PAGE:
As much as I love English and French medieval history, my knowledge of the Hundred Years War is minimal. I found this book in the bookstore and loved the concept of viewing the war from the people’s perspective. The book appears to be a selection of lectures Green has given regarding different aspects of the war and there is some repetition in some sections. But overall, I was pleasantly surprised.
The first chapter is an overview of the highlights of the war starting with the events leading up to King Edward III’s claim to the French throne. The war begins with raids and guerilla methods and then develops into battles (Poitiers, Crecy, and Agincourt), sieges and occupations. Other chapters address the mentality of the era such as chivalry and how it influenced the tactics of the conflict and the taking and ransoming of prisoners of war. There is some good information on how the introduction of artillery influenced military operations.
Green gives us great information on how the war affected different classes of people. Chapters are devoted to knights and nobles, the peasantry, the church and the clergy, soldiers and women. I especially enjoyed the section on women. One of the most interesting chapters is about the madness of kings. The proceedings of the war were influenced by the mental illness of two kings, Charles VI of France and Henry VI of England. There were also men who tried to broker peace which Green discusses.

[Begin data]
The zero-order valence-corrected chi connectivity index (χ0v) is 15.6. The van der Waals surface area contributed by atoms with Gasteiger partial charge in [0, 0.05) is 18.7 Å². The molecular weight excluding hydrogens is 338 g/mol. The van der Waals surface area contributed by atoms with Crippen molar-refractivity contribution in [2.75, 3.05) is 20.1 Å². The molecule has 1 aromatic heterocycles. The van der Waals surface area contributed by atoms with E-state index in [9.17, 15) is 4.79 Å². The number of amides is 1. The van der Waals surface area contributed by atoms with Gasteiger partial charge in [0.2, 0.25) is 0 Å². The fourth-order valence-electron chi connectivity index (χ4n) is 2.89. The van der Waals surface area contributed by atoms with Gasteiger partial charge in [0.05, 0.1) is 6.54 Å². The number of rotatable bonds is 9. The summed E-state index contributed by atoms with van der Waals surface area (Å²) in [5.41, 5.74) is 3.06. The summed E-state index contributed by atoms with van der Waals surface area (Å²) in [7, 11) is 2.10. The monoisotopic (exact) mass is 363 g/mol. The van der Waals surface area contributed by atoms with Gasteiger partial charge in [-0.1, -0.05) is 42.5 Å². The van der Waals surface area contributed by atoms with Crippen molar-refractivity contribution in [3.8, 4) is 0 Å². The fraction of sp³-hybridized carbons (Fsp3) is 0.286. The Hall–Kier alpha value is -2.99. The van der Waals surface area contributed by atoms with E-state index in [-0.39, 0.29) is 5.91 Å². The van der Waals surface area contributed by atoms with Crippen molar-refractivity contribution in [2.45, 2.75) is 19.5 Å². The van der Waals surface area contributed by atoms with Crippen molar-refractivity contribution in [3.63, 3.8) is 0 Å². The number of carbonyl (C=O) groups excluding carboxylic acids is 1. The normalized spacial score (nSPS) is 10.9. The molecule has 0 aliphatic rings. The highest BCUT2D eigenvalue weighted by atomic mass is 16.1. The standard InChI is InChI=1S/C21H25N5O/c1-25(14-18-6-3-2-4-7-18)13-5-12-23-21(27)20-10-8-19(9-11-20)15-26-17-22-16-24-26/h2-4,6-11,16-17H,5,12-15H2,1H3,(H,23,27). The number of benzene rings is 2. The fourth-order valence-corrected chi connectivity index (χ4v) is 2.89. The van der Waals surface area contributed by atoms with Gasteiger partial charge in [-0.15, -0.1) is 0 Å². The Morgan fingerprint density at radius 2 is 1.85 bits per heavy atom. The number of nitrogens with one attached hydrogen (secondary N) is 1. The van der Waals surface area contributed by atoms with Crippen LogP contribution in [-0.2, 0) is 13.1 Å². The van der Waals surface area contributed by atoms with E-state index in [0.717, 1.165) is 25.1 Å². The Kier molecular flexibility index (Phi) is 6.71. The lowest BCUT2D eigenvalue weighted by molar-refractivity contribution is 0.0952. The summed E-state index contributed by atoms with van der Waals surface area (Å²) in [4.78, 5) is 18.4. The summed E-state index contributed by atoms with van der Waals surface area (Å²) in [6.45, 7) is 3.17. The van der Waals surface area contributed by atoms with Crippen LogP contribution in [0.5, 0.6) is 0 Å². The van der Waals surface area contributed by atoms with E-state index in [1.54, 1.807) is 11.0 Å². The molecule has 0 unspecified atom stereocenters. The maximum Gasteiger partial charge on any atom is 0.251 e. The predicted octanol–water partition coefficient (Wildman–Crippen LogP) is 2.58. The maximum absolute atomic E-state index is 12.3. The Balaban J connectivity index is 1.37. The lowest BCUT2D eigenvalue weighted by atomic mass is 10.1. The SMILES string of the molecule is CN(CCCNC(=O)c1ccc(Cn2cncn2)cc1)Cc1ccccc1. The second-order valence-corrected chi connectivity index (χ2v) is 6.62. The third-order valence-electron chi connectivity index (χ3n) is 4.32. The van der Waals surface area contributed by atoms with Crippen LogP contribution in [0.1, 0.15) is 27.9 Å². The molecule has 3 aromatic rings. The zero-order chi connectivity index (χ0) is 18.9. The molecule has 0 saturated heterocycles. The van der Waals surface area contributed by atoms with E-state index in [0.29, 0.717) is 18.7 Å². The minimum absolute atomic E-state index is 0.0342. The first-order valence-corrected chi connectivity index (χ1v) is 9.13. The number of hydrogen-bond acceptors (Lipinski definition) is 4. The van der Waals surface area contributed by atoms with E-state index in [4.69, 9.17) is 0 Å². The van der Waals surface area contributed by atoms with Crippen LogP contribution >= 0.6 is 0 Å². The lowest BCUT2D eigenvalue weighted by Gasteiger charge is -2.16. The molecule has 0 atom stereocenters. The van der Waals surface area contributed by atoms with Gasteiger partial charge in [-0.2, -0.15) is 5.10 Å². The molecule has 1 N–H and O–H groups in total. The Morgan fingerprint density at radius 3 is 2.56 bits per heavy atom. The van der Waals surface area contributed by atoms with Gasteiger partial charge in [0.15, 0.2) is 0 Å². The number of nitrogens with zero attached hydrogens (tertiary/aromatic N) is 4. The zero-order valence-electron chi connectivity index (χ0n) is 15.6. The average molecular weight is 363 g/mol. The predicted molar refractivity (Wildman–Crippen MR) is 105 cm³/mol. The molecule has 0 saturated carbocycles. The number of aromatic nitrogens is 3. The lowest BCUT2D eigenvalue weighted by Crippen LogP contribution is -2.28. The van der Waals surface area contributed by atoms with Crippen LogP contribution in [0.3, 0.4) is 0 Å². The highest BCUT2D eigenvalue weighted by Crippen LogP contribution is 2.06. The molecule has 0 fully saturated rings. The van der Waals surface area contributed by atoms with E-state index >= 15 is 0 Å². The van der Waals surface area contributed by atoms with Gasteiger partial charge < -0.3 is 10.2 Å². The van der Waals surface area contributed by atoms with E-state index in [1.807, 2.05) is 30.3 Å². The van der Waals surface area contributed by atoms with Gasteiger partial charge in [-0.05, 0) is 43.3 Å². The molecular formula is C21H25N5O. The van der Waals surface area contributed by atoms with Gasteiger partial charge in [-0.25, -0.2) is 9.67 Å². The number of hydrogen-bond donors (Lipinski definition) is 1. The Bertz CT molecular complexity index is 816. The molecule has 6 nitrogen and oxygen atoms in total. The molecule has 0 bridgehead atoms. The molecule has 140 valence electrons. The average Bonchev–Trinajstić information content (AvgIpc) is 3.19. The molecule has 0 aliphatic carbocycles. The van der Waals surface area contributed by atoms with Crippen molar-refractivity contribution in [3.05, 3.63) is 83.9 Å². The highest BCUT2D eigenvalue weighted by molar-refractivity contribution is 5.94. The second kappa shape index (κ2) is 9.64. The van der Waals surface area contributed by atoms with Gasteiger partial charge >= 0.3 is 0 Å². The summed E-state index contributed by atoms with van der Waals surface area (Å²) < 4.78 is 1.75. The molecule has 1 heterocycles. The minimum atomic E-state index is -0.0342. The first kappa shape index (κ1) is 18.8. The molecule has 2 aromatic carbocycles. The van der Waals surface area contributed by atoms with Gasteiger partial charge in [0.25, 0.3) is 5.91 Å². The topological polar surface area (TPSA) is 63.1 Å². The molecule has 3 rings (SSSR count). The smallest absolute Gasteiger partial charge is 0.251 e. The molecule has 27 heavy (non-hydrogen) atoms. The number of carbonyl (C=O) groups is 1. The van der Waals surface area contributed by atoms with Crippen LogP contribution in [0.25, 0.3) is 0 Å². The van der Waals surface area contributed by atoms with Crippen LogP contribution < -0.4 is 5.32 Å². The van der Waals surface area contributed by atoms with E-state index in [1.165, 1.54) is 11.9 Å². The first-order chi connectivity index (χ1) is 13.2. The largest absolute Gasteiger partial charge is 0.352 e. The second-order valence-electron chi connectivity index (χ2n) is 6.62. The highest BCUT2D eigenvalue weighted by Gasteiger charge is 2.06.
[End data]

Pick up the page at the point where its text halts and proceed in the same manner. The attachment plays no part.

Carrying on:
In addition, Green tells us about the mechanics of occupation and how the war helped create national identities. I like how he explains what happened for both nations. The hardback edition of the book I have includes family trees for the Plantagenets, the Valois and the Lancastrians. There are maps of France denoting raids and occupied areas as well as a section of black and white photos depicting important people of the war. Green’s writing is a little academic but easy to read. I would highly recommend this book for those interested in medieval warfare and its history.